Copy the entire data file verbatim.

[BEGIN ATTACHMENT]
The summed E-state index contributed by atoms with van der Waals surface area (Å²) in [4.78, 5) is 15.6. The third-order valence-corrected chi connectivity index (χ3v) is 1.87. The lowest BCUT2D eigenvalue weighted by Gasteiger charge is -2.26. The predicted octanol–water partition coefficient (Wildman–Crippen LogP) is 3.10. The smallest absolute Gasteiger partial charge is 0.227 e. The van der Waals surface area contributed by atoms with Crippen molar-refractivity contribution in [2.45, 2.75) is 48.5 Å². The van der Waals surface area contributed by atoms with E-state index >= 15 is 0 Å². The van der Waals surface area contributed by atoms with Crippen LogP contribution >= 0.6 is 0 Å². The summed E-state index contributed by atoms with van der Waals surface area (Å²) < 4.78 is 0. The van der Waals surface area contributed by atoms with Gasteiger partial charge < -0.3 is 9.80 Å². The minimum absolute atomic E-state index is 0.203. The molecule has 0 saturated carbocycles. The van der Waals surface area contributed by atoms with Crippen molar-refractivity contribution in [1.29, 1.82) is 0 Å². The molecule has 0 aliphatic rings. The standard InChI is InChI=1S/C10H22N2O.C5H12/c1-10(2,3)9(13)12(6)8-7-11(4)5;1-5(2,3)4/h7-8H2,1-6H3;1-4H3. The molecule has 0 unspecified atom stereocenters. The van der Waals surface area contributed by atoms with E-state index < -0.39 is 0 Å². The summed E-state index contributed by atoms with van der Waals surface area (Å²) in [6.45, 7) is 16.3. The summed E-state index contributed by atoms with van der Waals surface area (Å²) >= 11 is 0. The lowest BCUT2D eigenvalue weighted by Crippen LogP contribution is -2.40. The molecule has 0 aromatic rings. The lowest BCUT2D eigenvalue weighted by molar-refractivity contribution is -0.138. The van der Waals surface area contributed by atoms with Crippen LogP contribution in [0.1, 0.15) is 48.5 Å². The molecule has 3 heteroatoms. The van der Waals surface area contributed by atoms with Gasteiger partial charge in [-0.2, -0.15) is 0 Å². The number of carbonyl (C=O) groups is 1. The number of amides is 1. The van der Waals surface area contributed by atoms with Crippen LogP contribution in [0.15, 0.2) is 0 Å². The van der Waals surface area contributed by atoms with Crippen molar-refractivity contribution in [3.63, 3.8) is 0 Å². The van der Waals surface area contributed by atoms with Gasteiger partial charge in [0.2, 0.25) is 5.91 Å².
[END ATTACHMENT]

The summed E-state index contributed by atoms with van der Waals surface area (Å²) in [4.78, 5) is 15.6. The third-order valence-corrected chi connectivity index (χ3v) is 1.87. The lowest BCUT2D eigenvalue weighted by Gasteiger charge is -2.26. The predicted octanol–water partition coefficient (Wildman–Crippen LogP) is 3.10. The smallest absolute Gasteiger partial charge is 0.227 e. The van der Waals surface area contributed by atoms with Crippen molar-refractivity contribution in [2.45, 2.75) is 48.5 Å². The van der Waals surface area contributed by atoms with E-state index >= 15 is 0 Å². The van der Waals surface area contributed by atoms with Crippen LogP contribution >= 0.6 is 0 Å². The summed E-state index contributed by atoms with van der Waals surface area (Å²) < 4.78 is 0. The van der Waals surface area contributed by atoms with Gasteiger partial charge < -0.3 is 9.80 Å². The minimum absolute atomic E-state index is 0.203. The molecule has 0 saturated carbocycles. The van der Waals surface area contributed by atoms with Crippen molar-refractivity contribution in [1.29, 1.82) is 0 Å². The molecule has 0 aliphatic rings. The standard InChI is InChI=1S/C10H22N2O.C5H12/c1-10(2,3)9(13)12(6)8-7-11(4)5;1-5(2,3)4/h7-8H2,1-6H3;1-4H3. The molecule has 0 unspecified atom stereocenters. The van der Waals surface area contributed by atoms with E-state index < -0.39 is 0 Å². The summed E-state index contributed by atoms with van der Waals surface area (Å²) in [6.45, 7) is 16.3. The summed E-state index contributed by atoms with van der Waals surface area (Å²) >= 11 is 0. The lowest BCUT2D eigenvalue weighted by Crippen LogP contribution is -2.40. The molecule has 0 aromatic rings. The lowest BCUT2D eigenvalue weighted by molar-refractivity contribution is -0.138. The van der Waals surface area contributed by atoms with Crippen LogP contribution in [0.1, 0.15) is 48.5 Å². The molecule has 3 heteroatoms. The van der Waals surface area contributed by atoms with Gasteiger partial charge in [-0.2, -0.15) is 0 Å². The number of carbonyl (C=O) groups is 1. The number of amides is 1. The van der Waals surface area contributed by atoms with Crippen LogP contribution in [0.15, 0.2) is 0 Å². The van der Waals surface area contributed by atoms with Crippen molar-refractivity contribution in [3.63, 3.8) is 0 Å². The van der Waals surface area contributed by atoms with Gasteiger partial charge in [0.2, 0.25) is 5.91 Å².